Tacx i-Genius Smart £750 / $1,100 / AU$1,499

  • Wattage deviation: +15-20
  • Roll down from 200W: 7 secs
  • Noise level (200W): 85d

Final verdict

You can

Source: Bike Radar

Bontrager Race Lite XXX Aero bar and XXX Carbon stem

Bontrager’s new Aero cockpit line has been designed to partner the low-drag Madone bike from its parent company Trek. Whereas Bontrager’s other stem and bar combos are built for reducing weight or increasing comfort, this time the focus is very much on maximising speed.

Related: New Trek Madone 9 Series gets radically aero for 2016

But just because Bontrager has optimised the bar for an aero advantage, does not mean it has skimped on comfort. The VR-CF bend – ‘Various Radius, Compact Flare’ – is shallow, but the shape of the curve, with its gradually opening transition, means it’s comfortable for even the largest hands to hold. On the road the bar does an impressive job of neutralising road buzz without becoming overly flexible.


The slight flare to the drops also helps to improve wrist clearance, so when you’re down in the hooks sprinting there’s plenty of room without your wrists hitting the transition from drop to top.

Bontrager claims the KVF aero-profile top section is good for saving 23 seconds per hour over a traditional round bar. That’s hard to quantify without a wind tunnel, but it definitely provides a wide grip-friendly hold when you’re riding up on the tops when climbing.

The bar weighs just 239g (44cm), and despite its low weight the carbon top section is still safe to be used with clip-on time trial bars, with the clamp zone widened to allow for this. At just 142g the matching 110mm stem is also impressively light, with the wide rectangular shape delivering excellent torsional rigidity. Four titanium bolts and a dual-band save a few more grams, creating a cockpit that shouldn’t just be reserved for Trek owners. Though this low weight does mean a heavyweight price.

  • Bar: £249.99 / US$360 / AU$329
  • Stem: £149.99 / US$275 / AU$349

You can

Source: Bike Radar

Orbea Loki H-Ltd

Named after the Norse god of chaos and mischief, this long and low, custom configurable hardtail is a lot of bike. But is it too much in places?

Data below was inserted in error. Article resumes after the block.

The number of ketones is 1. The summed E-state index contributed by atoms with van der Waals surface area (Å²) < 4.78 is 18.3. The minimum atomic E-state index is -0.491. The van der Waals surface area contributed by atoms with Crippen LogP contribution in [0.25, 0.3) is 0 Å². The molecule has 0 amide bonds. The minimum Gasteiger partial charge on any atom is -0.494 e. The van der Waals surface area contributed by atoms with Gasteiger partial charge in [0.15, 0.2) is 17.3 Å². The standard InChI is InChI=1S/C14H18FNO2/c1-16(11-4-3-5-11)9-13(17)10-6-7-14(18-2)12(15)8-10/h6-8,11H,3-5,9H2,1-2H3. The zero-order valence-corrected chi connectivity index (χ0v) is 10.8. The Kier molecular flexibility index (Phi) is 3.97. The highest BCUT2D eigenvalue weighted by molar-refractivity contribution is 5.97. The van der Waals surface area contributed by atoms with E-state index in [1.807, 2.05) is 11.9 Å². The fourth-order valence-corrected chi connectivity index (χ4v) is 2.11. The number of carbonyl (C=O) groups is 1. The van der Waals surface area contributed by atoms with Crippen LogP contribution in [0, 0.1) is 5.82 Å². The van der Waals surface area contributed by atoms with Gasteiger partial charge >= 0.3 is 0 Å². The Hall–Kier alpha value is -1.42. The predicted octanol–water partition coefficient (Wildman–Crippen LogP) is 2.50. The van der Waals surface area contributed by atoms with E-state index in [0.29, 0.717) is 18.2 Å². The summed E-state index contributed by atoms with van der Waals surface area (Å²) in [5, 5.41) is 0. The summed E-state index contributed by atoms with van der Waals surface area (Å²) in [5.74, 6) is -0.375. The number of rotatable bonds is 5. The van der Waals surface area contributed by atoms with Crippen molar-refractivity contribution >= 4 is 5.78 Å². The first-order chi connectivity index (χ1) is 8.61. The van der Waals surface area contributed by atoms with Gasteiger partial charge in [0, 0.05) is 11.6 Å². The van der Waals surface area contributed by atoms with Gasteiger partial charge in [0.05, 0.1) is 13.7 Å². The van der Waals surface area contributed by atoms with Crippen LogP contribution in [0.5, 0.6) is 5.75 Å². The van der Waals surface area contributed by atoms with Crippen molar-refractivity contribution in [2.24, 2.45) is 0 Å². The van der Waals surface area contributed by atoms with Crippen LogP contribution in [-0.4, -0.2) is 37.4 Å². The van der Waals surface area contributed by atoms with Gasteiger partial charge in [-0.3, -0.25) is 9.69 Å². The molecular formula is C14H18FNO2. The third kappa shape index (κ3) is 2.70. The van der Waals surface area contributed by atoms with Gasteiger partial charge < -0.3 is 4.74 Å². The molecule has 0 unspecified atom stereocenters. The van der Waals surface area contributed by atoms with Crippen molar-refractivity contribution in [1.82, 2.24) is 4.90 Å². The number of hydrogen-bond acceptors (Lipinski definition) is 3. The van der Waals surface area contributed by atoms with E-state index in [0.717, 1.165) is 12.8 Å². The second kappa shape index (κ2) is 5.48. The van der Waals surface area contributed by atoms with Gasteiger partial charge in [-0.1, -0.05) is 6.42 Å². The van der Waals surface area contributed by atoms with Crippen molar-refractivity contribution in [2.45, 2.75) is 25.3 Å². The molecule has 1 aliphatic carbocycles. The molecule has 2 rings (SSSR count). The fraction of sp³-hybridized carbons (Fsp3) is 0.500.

A few clearance issues

The Loki frame has some neat touches, but also causes potential rear end clearance issues for rider and rubber. The tapered head tube is backed up by stout curved main tubes to hold the 15x110mm axle Boost fork on target. A conventional threaded bottom bracket (BB) shell with ISCG chain guide mount makes for a versatile, durable transmission point.

Related: Orbea Loki 27.5+ – first ride


The side exit for the internally routed cables at the bottom of the down tube gives smooth-looking lines, the rear derailleur sits on a forged direct-mount arm and there are fixtures for a front derailleur in case you tick the 2×10 gearing option on the build menu. You can also select which of the three paint options (pale blue, yellow or black) is applied in Orbea’s in-house shop.

The teensy 28t chainring will winch you up some ridiculous climbs

Ready to get rowdy

Fair-weather friend

You can

Source: Bike Radar

Introducing Mountain Biking UK magazine's 2016 machines – Part 2

In the second part of our MBUK Machines blog (read part one here), we introduce the rest of the 2016 long term fleet of Mountain Biking UK, BikeRadar‘s muck-encrusted sister mag. Some of us are lucky enough to have more than one bike this year, so check out our initial opinions on the rest of the our rides for 2016.

Rob’s Cannondale Habit 2

I’ve ridden a few Cannondales over the years, some good and, well… some not so good. After a couple of rides on the Habit I’m relieved to say that it falls into the former category. In fact, it’s bloody ace fun! Coming with a dropper post, the bike bike is ready to help make trails even more flowy. I’m going to have to do some changes to the bike to make it even more grin-inducing than it already is, and I can’t wait…


With a Lefty 2.0 up front, RockShox Monarch XX DebonAir with XLoc, Shimano Deore XT 2×11 and tubeless-ready Stan’s NoTubes Arch EX rims, the bike is trail ready. It weighs in at 12.88kg (28.4lb) with pedals and Maxxis Shorty tyres.



Alex’s Nukeproof Mega 275 Pro

Jonny’s Transition Transam 27.5

JCW’s Whyte T-129 S SCR

Matt’s Specialized Fatboy Comp Carbon

Ben’s Scott Genius 720

You can

Source: Bike Radar